Bob's Berlin Bowles
"Cabaret" won 8 out of the 10 Academy Awards it was nominated for including Best Actor in a supporting role, Best Actress in a leading role and Best Director but it didn't win either the Best Picture or Best Writing award and I think I know why, it is too entertaining. That may sound completely bonkers but everything about "Cabaret" is not only entertaining it is full on from the songs, the music, the dances, the styling, the sets and I haven't even got around to the show stopping performances of Liza Minnelli and Joel Grey which are out of this world. But because all of this is so full on that the actual storylines, yes we have a few, suffer because of what almost becomes energetic chaos, an assault on the senses and I am sure it is why it failed to win the other 2 Academy Awards it was nominated for well that and to be honest no one stood a chance against "The Godfather".
After arriving in Berlin English academic Brian Roberts (Michael York - Icon) meets the lively Sally Bowles (Liza Minnelli - Arthur 2: On the Rocks) when he enquires about a room to rent, hitting it off immediately as they often go everywhere together including the vibrant Kit-Kat Club. To Sally's disappointment her attempts to seduce Brian fail with him admitting that 3 failed sexual encounters have left him uninterested although eventually and with the aid of drink things get intimate between the two of them. But then enter Maximilian von Heune (Helmut Griem), a playboy baron who seduces both Sally and Brian, secretly bedding them both and leaving their relationship strained when he clears off and Sally discovers she is pregnant.
I mentioned in the start of this review of "Cabaret" that it has a few storylines and what I have just described is only the main one. We have a further storyline about Fritz who is having lessons from Brian and has fallen for the attractive Natalia but with the rise to power of the Nazi's issues of nationality make matters complex. Talking of which "Cabaret" also shows elements of the rise of the National Socialist movement with scenes which include violence against anyone who speaks out against the Nazis. And then we have the Kit-Kat club itself with Joel Grey as Master of Ceremonies being very much the story teller but at the same time showing us the seedy underbelly of life in 1930's Berlin.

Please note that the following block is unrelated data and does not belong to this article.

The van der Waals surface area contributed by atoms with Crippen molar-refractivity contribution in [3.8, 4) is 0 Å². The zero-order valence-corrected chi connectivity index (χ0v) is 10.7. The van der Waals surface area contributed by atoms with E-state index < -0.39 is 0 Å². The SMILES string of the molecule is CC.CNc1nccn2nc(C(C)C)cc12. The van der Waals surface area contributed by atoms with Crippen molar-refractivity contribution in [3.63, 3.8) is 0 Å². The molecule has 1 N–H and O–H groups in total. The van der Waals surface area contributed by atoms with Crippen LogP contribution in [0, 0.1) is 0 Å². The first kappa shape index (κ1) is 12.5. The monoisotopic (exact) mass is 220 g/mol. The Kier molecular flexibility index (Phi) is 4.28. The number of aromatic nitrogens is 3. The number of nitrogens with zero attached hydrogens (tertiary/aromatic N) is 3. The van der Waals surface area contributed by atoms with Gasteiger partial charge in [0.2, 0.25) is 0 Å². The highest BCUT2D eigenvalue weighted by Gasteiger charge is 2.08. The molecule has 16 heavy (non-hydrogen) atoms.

Now that means there is quite a bit going on and each of these story threads are interesting especially the main one between Sally and Brian as their strange relationship hits a few speed bumps. But the trouble for me is that "Cabaret" is such an entertaining movie that these storylines almost struggle to grab your attention, okay so the Brian and Sally one does because it is central but the others not so much get lost in the entertaining chaos but struggle to grab you.
That brings me to the feast of entertainment which is "Cabaret" and it is literally an assault from the word go as we meet Joel Grey as the Master of Ceremonies delivering a comically captivating opening musical number and it never stops right until the end. Now there is the song and dance and "Cabaret" has given us some legendary numbers such as "Money, Money", "Maybe This Time" plus of course "Cabaret". But all these musical numbers are so well produced that not only do they grab your ears they grab your eyes as well from the outfits, the lighting and often in the case of Joel Grey the make up. It is so stylish that in those moments when it focuses on one of the stories it often feels dull in comparison.
Now of course everyone knows "Cabaret" because of Liza Minnelli's performance and it is a brilliant performance not just in the musical numbers but in playing a firecracker of a character who is so full on she is exhausting. But for me Joel Grey deserves just as much praise because his equally full on, no holds barred performance as the Master of Ceremonies is out of this world, comical, occasionally creepy and all the time risque there is never a dull moment when Grey is in the scene. You have to feel sorry for Michael York because as Brian his role is not a small one but because there is no singing and dancing he seems so ordinary despite the ambiguity of his character.
What this all boils down to is that "Cabaret" is a fantastic musical which is full on from the minute it starts to the minute it ends with brilliant song, dance, music and performances through out. But for me it is a little too full on because the actual storylines struggle to grab you when so much else is going on.
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